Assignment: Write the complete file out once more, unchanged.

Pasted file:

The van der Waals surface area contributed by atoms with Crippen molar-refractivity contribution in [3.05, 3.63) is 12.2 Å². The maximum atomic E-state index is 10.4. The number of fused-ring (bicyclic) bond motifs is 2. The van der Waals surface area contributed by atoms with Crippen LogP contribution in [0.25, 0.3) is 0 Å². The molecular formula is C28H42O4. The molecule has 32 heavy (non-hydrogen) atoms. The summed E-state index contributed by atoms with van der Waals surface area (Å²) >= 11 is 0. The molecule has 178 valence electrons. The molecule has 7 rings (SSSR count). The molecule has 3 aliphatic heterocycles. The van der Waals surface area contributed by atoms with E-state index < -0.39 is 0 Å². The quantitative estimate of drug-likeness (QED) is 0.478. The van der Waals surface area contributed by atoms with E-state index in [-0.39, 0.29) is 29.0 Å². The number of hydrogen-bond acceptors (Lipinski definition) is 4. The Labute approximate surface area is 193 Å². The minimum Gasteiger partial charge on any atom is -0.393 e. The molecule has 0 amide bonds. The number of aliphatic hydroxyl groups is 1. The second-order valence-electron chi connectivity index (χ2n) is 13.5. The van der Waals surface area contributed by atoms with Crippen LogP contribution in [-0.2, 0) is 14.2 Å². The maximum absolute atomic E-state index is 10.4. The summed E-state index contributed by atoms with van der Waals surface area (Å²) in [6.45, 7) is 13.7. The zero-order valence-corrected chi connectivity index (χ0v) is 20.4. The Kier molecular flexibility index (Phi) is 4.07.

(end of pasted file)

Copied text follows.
The van der Waals surface area contributed by atoms with Crippen molar-refractivity contribution in [3.05, 3.63) is 12.2 Å². The maximum atomic E-state index is 10.4. The number of fused-ring (bicyclic) bond motifs is 2. The van der Waals surface area contributed by atoms with Crippen LogP contribution in [0.25, 0.3) is 0 Å². The molecular formula is C28H42O4. The molecule has 32 heavy (non-hydrogen) atoms. The summed E-state index contributed by atoms with van der Waals surface area (Å²) >= 11 is 0. The molecule has 178 valence electrons. The molecule has 7 rings (SSSR count). The molecule has 3 aliphatic heterocycles. The van der Waals surface area contributed by atoms with E-state index < -0.39 is 0 Å². The quantitative estimate of drug-likeness (QED) is 0.478. The van der Waals surface area contributed by atoms with E-state index in [-0.39, 0.29) is 29.0 Å². The number of hydrogen-bond acceptors (Lipinski definition) is 4. The Labute approximate surface area is 193 Å². The minimum Gasteiger partial charge on any atom is -0.393 e. The molecule has 0 amide bonds. The number of aliphatic hydroxyl groups is 1. The second-order valence-electron chi connectivity index (χ2n) is 13.5. The van der Waals surface area contributed by atoms with Crippen LogP contribution in [-0.2, 0) is 14.2 Å². The maximum absolute atomic E-state index is 10.4. The summed E-state index contributed by atoms with van der Waals surface area (Å²) in [6.45, 7) is 13.7. The zero-order valence-corrected chi connectivity index (χ0v) is 20.4. The Kier molecular flexibility index (Phi) is 4.07.